I think of many great and noble men of the Bible, yet they experienced suffering. They suffered, yet they were called of God. I think immediately of Moses — a man whom God chose, a man who was doing the will of God, but who had troubles and who suffered. It was not because God did not like him, for God had chosen him. Misfortunes fall upon all—all classes, all races and all creeds.

God does not operate a penal institution. God does not give one a corresponding penalty for a particular sin. (Of course, sin brings its judgment, and the wages of sin is death, and whatsoever a man soweth, that he shall also reap). But God does not operate a penal institution, as many believe.

One must have faith, instead of fear, when suffering comes, for it is only then that one can find it easier to discover a friend to help emotional stability.

Job’s three friends, Bildad, Aliphaz and Zophar, were men who lived in a day in which people believed that suffering and sin went hand in hand. It was the theology of the day to relate the two; to suppose that every bit of suffering was due primarily to a particular sin, it was the conviction that God punishes each act of sin with a corresponding penalty; that suffering was therefore a necessary evidence of personal guilt.

But the experience that Job encountered proved differently. The results of Job’s life and the experiences which he endured changed their phraseology quite a bit. His encoupters proved that a new view of suffering should include these points: That the innocent do suffer in this life, as do the wicked. That suffering may be, used as a means of showing the faith of a Christian. That suffering can extend the influence of a Christian and strengthen his faith.

Job’s faith was not insurance he took out in case trouble came; rather, it was that which sustained him when he would have been utterly defeated without it. The Book of Job, to some, hows a dualism, so to speak, concerning a righteous God and Satan who is not righteous. There is no dualism. Satan was not "over" God. Bear in mind that nothing happens in the world today without the Lord’s approval — or a better word would be "permission." The sin that enters our life, the disasters that come our way, fall into a realm "under the hand of God." God does not cause your suffering. God does, however, errnit your suffering, so that as a result of your suffering you can become a better person—you can thus extend the influence of Christianity.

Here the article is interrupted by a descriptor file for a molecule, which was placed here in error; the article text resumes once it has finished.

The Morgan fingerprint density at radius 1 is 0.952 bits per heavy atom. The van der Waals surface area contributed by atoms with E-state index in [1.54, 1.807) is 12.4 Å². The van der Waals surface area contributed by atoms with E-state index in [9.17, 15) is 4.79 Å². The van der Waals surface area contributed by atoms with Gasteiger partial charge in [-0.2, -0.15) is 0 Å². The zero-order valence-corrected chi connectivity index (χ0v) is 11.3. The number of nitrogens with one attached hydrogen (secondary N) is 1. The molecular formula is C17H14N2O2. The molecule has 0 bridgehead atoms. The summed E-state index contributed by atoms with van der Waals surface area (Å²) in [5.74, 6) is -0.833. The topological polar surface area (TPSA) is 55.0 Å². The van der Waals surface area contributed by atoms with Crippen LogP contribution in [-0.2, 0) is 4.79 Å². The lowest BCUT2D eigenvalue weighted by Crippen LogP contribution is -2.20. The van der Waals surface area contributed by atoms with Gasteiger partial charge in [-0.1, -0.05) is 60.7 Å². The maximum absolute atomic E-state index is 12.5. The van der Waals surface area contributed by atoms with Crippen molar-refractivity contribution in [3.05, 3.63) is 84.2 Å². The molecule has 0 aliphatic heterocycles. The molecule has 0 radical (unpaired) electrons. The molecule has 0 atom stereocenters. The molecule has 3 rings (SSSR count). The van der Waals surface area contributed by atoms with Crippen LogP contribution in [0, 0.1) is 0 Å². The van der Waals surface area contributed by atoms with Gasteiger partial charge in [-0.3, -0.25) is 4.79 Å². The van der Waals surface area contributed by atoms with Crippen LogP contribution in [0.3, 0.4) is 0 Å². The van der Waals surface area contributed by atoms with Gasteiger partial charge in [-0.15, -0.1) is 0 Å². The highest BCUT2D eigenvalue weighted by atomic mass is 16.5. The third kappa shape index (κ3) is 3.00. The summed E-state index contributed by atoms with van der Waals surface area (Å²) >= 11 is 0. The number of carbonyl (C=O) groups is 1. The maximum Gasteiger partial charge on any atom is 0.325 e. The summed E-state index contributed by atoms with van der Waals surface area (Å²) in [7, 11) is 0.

Satan is the author of our evil, and perhaps Paul knew this, as certainly he did, when he wrote the words found in I Corinthians 10:13. That amid all the sufferings, amid all the things you will encounter, when your faith is at its low ebb, when you are at the end of your rope and you have even tied a prayer knot—still about to slip off, remember: "There hath no temptation taken you, but such is common to man. God will, with the temptation, make you a way of escape."

One has stated these words—because of sin in the world, "This makes it evident that in some sense God has consciously permitted sin to come into the world. This He made possible when He gave free will to both angels and men. Somehow in His infinite wisdom He found it better to create beings who could sin rather than machines that could not. We will all one day realize that only the present sufferings could make possible our future joys." Aptly put!

Both the Good and Bad Suffer

The rains that we experience from time to time in our commui 1ity fall on both the good and the bad; they fall on all! So it is that the good suffer because of the sin of the evil. This is too frequently seen in the result of an automobile accident. Due to the neglect of one, many suffer. In fact, many give their lives It is seen also in air crashes of our day. Oftentimes, because of the neglect of a pilot, many passengers pay with their lives.

From the Genesis account we have the story of the beginning of sin—because of their sin we have sin today; and because there is sin, oftentimes the good suffer with and/or for the bad.

Because we belong to the human race, we must share its burden of sin. (To carry a point farther—to belong to the church implies that one must bear its burden—but that is another message). You and I belong to the human race. The human race groans today because of the sin of Adam and Eve, and we share its burden of sin daily.